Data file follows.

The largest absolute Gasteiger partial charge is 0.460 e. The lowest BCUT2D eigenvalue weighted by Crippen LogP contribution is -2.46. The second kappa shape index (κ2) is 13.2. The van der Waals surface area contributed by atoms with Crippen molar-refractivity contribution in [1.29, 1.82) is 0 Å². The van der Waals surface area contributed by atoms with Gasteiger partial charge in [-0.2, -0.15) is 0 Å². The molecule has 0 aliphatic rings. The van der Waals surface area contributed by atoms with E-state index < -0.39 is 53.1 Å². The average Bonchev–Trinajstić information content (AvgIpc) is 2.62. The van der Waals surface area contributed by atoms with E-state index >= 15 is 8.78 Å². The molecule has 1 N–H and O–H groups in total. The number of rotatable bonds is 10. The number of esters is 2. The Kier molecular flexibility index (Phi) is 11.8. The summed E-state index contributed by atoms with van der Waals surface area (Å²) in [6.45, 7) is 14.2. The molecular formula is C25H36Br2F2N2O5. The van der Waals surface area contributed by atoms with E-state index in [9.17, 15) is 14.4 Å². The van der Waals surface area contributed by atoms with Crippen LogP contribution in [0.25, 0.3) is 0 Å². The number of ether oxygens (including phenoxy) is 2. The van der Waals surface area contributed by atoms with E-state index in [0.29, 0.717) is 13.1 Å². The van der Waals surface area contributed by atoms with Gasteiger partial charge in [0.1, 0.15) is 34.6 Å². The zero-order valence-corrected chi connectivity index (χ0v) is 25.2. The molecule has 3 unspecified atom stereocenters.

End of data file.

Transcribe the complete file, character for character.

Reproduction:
The largest absolute Gasteiger partial charge is 0.460 e. The lowest BCUT2D eigenvalue weighted by Crippen LogP contribution is -2.46. The second kappa shape index (κ2) is 13.2. The van der Waals surface area contributed by atoms with Crippen molar-refractivity contribution in [1.29, 1.82) is 0 Å². The van der Waals surface area contributed by atoms with Gasteiger partial charge in [-0.2, -0.15) is 0 Å². The molecule has 0 aliphatic rings. The van der Waals surface area contributed by atoms with E-state index < -0.39 is 53.1 Å². The average Bonchev–Trinajstić information content (AvgIpc) is 2.62. The van der Waals surface area contributed by atoms with E-state index >= 15 is 8.78 Å². The molecule has 1 N–H and O–H groups in total. The number of rotatable bonds is 10. The number of esters is 2. The Kier molecular flexibility index (Phi) is 11.8. The summed E-state index contributed by atoms with van der Waals surface area (Å²) in [6.45, 7) is 14.2. The molecular formula is C25H36Br2F2N2O5. The van der Waals surface area contributed by atoms with E-state index in [9.17, 15) is 14.4 Å². The van der Waals surface area contributed by atoms with Crippen LogP contribution in [0.25, 0.3) is 0 Å². The number of ether oxygens (including phenoxy) is 2. The van der Waals surface area contributed by atoms with E-state index in [0.29, 0.717) is 13.1 Å². The van der Waals surface area contributed by atoms with Gasteiger partial charge in [0.1, 0.15) is 34.6 Å². The zero-order valence-corrected chi connectivity index (χ0v) is 25.2. The molecule has 3 unspecified atom stereocenters.